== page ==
Beshara wrote this three chapters. In the first, the army and the Arab government focused on theoretical dilemmas about the military's aspiration to politics in the narrow sense of "the exercise of power and the seizure of power", distinguishing between "revolution" and "coup" before standing on experiences in which the military played an important role in the process of political change And social development.
The first is to emphasize that the army is the regular army around a nucleus of full-time professionals for military life in times of peace and war. The armed irregular forces are not meant to serve a dogma, class, cause or party, nor are "cavalry units that meet the call for military service With their soldiers, join a military campaign at the request of the king or the emperor, run feudal life in their normal lives, or pay taxes to the Sultan, even though the latter were called armies in the past. The second is the distinction between professional and professional in determining the officers' corps. Thirdly, no army is far from politics by definition, in terms of the army's aspiration to politics in its narrow sense, ie, the exercise of power, taking it, participating in it, or making decisions about it. List in democratic countries ".
The barracks is a state
In this chapter, Bishara moves on to the issue of military coups, wondering about the cessation of coups in recent decades in countries that considered the countries of coups, such as Syria and Iraq. "In terms of democracy and democratization, it has not been proved that the popular revolution is more efficient to reach a society towards democracy, than the reforms from above, whether it was established by a military leadership after a coup or a political leadership, or both. Democracy is a major risk that can lead to chaos or totalitarian regimes, and even if it ends up in democracy, it is not generated directly by the revolution, but after a series of constitutional and legal reforms, dialogues and political compromises followed by revolution. In building democracy D handover power ".
"If the threat of the state of barracks, that is, the militarization of society, exists in the developed countries, the danger in the relatively backward-backward countries is inverse, and in my opinion, weak institutions and the inability of the society to produce its unity through dialectical interaction with The institutions of the state, to the extent of imposing order on him from outside, "as he believes that national cohesion is not structural within the institutions, does not stem from them, and the army represents the real embodiment of the state.
"The political activity in the city against the ruling elite is destabilizing and the countryside is often used to suppress this political activity, but if the countryside turns against the regime, the latter will face a revolution, not just instability," he says. .
The author concludes his first chapter by highlighting the military as a means of socio-economic advancement in peasant societies. "Military in developing and newly independent countries has become the main path for the advancement of peasantry and professionals on the social ladder, Their destinies in advance and prevent them from changing their social and economic status. "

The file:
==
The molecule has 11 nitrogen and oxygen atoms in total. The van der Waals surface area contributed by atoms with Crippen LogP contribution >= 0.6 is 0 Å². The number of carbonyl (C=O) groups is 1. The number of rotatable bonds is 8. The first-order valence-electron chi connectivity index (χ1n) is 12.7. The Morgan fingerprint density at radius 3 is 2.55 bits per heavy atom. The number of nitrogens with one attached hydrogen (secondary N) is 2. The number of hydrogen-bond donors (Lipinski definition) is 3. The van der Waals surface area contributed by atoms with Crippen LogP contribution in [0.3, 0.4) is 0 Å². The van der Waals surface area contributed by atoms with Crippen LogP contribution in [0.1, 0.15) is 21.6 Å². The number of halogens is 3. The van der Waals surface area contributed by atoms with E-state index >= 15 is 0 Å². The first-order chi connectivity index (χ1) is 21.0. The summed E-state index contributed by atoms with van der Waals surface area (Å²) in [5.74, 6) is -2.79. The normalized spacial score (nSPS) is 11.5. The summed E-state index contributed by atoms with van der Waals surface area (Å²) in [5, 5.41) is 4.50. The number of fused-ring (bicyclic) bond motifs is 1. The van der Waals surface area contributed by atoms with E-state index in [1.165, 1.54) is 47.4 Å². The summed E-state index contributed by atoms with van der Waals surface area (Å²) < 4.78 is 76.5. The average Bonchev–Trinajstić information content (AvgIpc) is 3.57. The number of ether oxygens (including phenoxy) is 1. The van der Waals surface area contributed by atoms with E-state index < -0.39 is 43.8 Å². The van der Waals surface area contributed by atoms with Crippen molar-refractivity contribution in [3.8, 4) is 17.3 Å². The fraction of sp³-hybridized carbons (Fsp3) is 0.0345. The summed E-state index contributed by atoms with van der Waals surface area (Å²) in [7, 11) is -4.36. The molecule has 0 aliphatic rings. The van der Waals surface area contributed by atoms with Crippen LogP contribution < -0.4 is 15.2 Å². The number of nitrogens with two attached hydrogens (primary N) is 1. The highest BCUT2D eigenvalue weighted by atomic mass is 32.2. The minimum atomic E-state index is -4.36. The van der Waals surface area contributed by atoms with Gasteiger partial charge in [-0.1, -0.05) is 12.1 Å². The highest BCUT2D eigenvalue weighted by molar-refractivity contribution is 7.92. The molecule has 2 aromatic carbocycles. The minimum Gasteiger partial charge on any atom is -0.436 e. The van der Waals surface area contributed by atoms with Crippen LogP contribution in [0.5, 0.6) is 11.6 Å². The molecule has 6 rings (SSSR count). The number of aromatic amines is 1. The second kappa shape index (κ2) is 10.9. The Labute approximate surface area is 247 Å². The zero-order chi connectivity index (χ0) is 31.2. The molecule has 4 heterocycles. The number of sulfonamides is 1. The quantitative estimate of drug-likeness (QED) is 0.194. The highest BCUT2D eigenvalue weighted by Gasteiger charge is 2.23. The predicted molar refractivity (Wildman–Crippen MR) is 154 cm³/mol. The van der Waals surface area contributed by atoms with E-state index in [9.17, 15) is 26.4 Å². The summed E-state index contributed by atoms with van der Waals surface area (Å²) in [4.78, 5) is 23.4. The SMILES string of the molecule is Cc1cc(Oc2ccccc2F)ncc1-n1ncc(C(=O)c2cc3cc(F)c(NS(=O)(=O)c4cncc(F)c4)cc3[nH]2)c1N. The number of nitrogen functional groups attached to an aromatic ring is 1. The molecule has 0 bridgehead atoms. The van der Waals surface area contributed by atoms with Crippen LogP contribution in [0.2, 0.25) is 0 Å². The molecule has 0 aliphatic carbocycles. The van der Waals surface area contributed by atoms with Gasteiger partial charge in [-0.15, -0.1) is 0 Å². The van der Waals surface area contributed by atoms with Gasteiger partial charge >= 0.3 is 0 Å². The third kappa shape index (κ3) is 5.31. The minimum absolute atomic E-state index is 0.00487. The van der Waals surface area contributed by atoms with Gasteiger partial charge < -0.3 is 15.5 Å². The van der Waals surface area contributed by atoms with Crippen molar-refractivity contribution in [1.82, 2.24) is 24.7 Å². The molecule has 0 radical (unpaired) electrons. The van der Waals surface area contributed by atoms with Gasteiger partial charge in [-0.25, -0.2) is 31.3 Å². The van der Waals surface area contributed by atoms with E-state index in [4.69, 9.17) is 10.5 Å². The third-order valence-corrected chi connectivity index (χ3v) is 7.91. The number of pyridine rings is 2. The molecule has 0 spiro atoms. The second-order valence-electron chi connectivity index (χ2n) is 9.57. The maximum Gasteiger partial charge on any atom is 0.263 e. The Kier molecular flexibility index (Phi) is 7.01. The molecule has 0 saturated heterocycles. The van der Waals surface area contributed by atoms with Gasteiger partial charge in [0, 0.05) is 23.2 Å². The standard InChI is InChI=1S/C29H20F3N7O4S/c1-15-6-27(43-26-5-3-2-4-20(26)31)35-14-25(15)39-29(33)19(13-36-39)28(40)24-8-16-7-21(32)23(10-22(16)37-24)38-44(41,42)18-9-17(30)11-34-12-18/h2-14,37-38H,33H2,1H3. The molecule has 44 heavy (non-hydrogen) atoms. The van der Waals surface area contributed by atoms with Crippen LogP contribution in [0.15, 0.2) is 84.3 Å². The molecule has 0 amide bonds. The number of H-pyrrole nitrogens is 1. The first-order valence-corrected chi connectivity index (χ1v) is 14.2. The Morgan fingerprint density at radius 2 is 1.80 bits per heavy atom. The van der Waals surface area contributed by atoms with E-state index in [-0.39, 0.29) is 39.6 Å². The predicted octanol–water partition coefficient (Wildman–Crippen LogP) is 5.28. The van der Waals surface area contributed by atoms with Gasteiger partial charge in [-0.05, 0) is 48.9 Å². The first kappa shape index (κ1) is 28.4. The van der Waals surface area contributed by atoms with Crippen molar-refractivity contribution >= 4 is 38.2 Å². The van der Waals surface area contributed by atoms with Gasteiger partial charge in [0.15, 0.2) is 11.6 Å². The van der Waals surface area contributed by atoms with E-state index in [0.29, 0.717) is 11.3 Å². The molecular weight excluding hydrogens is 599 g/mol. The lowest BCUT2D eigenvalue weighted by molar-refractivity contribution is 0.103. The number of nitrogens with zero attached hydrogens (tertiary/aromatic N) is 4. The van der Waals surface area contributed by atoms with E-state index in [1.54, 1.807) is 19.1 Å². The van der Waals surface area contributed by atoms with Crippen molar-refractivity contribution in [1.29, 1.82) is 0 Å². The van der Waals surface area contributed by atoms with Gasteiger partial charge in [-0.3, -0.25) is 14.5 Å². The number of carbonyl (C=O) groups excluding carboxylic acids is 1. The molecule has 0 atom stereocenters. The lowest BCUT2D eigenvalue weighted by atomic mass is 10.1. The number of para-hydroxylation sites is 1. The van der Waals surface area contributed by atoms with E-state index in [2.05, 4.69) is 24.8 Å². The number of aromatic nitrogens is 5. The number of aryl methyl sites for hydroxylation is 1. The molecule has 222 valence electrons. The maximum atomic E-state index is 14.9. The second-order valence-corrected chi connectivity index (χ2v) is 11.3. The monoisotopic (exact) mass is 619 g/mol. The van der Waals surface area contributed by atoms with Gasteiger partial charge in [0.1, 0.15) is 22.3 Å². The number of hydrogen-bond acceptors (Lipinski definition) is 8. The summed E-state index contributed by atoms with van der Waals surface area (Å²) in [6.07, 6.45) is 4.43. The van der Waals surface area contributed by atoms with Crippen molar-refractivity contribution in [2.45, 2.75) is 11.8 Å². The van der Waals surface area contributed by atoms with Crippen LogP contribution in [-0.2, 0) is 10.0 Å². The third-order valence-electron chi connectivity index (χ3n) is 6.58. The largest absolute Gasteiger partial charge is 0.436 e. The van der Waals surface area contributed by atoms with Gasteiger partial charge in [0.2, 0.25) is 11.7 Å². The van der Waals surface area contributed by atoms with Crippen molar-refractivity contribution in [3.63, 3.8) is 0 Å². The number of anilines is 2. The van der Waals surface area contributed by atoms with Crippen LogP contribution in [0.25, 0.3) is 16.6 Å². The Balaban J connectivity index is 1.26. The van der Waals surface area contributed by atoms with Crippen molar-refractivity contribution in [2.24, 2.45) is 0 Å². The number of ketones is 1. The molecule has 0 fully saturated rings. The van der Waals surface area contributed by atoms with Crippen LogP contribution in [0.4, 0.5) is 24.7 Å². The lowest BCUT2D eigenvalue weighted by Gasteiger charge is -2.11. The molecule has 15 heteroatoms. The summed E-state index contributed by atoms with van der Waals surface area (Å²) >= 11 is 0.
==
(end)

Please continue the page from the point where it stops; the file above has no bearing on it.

Bishara draws attention to what he called "the brotherhood of men's gun comrades," referring to an association formed between combat unit officers and military college graduates of the same batch, turning into "a kind of personal allegiance to the group or comrades in the Doura family. Or coup. "
Bishara paints a map of partisan and ideological conflicts that permeate military loyalty, international bets on the army and its role in politics. He says that the officers do not make a coup in order to rule others, arguing, political and social forces in the Arab countries that officers are making a coup in service. "Civil dress does not turn a referee into a civilian," he says, "the governor often rules in the language of orders that become laws, and he does not accept any opposition, because any objection is a position on the part of the homeland and the state.
Militarization and tempering
In the second chapter, the failure of the military melting pot and the emergence of pre-national loyalties in the army - the Syrian situation, Bishara examines the stages of the army's militarization and the militarization of the sectarian situation in Syria: the stage of the occupation and the French mandate on Syria until the evacuation and marked by the emergence of ethnic and sectarian units within the army; The ideological military and regional rivalry in which the ideological military organization was divided into two large blocs: editorial in relation to the Arab liberation movement founded by Adib al-Shishakli, and socialism was Akram al-Hourani, the most prominent actors, National Socialism led by Colonel Ghassan Neid, and a group of leftist officers influenced by the Syrian Communist Party. As well as a third large bloc is the bloc of "officers Shawam", which turned around Colonel Adnan al-Maliki; and then the first stage of the ideological army and the army was disbanded according to a new national leftist ideology, and the professional officers who refused to join the party comrades of the arms of no comrades of faith, and dismantled their groups quickly The second phase of the ideological army and its transformation during the rebuilding of the Syrian army after the 1973 war, the rise of Rifaat al-Assad and his own army within the Syrian army, the failure of his coup in late 1982, and finally the stage of "our leader forever. .. Secretary Hafez Lion ", ie, the stage of the signing of the military allegiance to Hafez al-Assad with their blood, and the creation of the Republican Guard.